Why Do the Arts Matter? is a question I’ve been asking myself since I first started Artist Strong. It is such an important question to be answered that I’ve called on colleagues and friends to get on their soapboxes and share their answers. It is a recurring question we bring ourselves back to here on Artist Strong. You can now anticipate an answer to this question every 4th Monday of the month.
Today on Artist Strong I want to talk a bit about art as cultural reflection. In terms of art theory and art history, it is always important to look at context to fully understand an artwork, this can include, among many things: historical time period, gender/nationality/ethnicity of artist, technology, and social value systems of the time. But often
I wonder, which came first? Does the artist help create the cultural moment they are in, or are they only a reflection of their cultural mileiu?
I read an article showcasing fall movies coming out. It used these new films as a means to discuss the changing role of women in film. Recently there has been an upsurge of filmmakers showcasing women as characters with varied personalities, of greater depth than previous roles have offered (What?! Not another 30 something woman looking for love?). The arts can be a reflection of our culture and time, and film includes this. Three cheers for portraying women in stronger, more interesting roles. I think it’s a shame its taken this long, that the assumption was strong female leads wouldn’t bring in the money. This assumption led to certain beliefs, which created certain systemic choices. And yet. Where are the filmmakers in this? In some ways I feel like the blame is being placed on the buying public: “well, if you won’t buy it, why would we prioritize it?” And yet, this assumption has been proven false lately with several dystopian movies about young women raising hell. Is our culture and society only now ready for women to be portrayed in this way?
Eminem released a new song I’ve only heard recently on the radio here in Muscat, it’s called Guts Over Fear. In it he discusses feelings of judgement and even hatred for sharing himself and his ideas. Lots of different groups have singled him out for being biased or for being a poor influence on others. And yes, I can understand some of this frustration, some of his lyrics are misogynist and homophobic. Yet, I also understand his feelings as an artist. I feel for this man, who in his lyrics talks about a really tough life and trying to make it all work. He doesn’t profess to know it all, he shares his journey of trying to figure it all out. I respect his honesty with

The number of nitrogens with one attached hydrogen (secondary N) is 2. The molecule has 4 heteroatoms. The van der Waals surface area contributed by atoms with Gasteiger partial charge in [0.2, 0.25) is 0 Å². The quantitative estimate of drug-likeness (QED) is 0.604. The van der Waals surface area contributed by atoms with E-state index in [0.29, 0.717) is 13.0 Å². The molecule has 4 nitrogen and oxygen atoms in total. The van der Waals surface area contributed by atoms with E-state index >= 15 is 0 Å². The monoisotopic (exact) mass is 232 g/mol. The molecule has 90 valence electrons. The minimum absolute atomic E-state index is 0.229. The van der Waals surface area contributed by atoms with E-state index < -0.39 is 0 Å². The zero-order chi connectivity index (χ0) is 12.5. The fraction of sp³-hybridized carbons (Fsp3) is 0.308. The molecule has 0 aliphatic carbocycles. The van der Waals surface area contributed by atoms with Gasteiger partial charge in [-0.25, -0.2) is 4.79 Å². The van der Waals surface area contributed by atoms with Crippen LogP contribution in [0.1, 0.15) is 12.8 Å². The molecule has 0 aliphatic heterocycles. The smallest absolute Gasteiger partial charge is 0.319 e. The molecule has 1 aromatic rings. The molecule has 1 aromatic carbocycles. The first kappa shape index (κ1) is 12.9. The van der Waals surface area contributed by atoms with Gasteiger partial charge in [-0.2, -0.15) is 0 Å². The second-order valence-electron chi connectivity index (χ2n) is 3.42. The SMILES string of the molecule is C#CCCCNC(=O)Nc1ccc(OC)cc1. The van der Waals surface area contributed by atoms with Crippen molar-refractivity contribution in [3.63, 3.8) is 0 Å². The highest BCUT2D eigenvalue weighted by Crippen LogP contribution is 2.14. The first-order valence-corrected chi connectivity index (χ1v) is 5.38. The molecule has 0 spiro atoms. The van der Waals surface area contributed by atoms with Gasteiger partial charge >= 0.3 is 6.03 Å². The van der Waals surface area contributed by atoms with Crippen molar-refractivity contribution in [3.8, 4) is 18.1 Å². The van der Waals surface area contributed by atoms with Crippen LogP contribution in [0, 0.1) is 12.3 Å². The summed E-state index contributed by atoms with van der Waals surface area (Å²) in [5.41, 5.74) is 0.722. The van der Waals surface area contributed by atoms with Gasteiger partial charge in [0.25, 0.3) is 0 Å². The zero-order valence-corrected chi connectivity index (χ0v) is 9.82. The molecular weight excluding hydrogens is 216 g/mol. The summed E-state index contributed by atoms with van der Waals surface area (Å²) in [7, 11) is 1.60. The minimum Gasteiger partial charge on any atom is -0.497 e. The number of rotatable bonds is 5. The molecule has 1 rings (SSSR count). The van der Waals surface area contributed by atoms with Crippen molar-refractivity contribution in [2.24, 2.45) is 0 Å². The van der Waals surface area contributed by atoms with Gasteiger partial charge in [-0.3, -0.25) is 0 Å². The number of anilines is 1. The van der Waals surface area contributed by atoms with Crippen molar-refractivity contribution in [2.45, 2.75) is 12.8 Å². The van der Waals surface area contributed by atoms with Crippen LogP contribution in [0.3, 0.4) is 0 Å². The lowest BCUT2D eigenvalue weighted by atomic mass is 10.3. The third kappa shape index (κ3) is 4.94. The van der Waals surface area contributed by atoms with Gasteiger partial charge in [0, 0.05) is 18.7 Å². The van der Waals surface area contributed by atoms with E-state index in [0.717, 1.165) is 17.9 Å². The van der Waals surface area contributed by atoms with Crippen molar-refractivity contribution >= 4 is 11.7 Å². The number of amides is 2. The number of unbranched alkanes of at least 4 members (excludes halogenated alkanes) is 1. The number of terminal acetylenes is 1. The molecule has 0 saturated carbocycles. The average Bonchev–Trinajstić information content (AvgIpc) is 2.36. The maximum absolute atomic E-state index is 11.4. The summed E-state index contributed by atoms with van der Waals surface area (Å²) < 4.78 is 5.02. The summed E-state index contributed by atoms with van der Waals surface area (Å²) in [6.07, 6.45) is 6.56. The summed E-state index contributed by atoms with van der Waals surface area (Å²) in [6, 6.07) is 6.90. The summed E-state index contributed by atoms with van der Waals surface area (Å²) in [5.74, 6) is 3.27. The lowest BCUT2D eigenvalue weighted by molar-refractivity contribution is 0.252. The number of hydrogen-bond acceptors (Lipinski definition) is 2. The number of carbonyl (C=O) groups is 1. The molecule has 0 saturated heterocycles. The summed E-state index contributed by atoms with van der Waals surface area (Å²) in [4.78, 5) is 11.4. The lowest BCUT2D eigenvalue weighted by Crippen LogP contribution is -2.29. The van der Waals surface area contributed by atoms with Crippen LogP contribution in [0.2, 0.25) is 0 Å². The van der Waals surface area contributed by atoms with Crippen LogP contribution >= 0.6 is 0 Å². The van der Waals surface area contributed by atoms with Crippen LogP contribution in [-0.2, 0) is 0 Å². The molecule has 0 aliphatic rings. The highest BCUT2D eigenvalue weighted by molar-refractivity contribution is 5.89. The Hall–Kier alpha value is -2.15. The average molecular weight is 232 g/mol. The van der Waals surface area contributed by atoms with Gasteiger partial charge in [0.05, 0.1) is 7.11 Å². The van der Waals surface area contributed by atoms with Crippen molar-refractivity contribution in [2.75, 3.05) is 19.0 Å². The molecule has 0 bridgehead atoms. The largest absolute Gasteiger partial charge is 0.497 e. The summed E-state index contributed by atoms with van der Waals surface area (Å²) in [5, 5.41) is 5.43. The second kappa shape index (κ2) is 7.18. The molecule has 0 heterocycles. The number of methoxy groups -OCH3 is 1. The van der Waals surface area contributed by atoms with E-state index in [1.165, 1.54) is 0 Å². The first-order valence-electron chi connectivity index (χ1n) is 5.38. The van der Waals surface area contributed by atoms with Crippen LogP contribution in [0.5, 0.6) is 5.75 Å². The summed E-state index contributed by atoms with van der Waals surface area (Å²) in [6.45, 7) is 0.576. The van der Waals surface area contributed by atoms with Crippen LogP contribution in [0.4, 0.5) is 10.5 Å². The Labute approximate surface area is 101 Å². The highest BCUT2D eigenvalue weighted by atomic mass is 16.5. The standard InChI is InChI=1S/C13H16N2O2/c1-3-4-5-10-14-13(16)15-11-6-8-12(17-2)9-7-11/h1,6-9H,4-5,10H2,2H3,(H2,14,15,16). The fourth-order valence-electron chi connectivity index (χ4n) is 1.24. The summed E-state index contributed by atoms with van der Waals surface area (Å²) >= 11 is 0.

us, even if I don’t agree with everything he says. If Eminem watered down his music, would it be as salient? He hints at this in the song and in the end says he needs to ignore his naysayers; he suggests that listening to them too much actually cripples his creativity, which stems from the anger he feels. Eminem isn’t the only musician who promotes a machismo culture of violence and objectification of women. That reality exists. But, should there be a line? Where should the line be drawn? In the end, the line seems to be drawn in response to our ever changing, evolving cultural norms, which also means it could be a different line for each and every person. Moral relativism anyone?
So, does the artist help create the cultural moment they are in, or are they only a reflection of their cultural mileiu?
NPR recently spoke with Jason Porath, an animator who once worked for Dreamworks. He has created a blog called Rejected Princesses. In this creation he shares a new illustration each week that highlights a story about a woman who wouldn’t fit the Disney Princess brand. This has included a Soviet tank commander as well as the most prolific female serial killer in history. His interest isn’t only in heroine figures, but unique female personalities across history. In some ways, Jason answers a bit of my question today. He has worked in an industry limited by certain cultural expectations and norms and after a lunch conversation with a friend, turned it on it’s head. He, as an artist, is having exactly this dialogue. He is working within our cultural norms, but trying to get us to think a bit differently about the world around us, and thus, changing those norms. He is both a reflection of our culture and creating culture with this artistic investigation.
BE COURAGEOUSLY CREATIVE: Do you see artists as a vehicle of culture? What responsibility do we have as artists to the content we produce? I want to know. Talk to me about it in the comments below.
Listen to today’s article here:
Join the Artist Strong Community
Meet wonderful, like-minded creatives and unleash your inner artist. Access free online workshops, share in behind the scenes stories from practicing creatives, and uncover strategies to enhance your artist practice.
(All of these bonuses and activities are part of what you receive when you join Artist Strong's newsletter.)
We honor your privacy - read more here.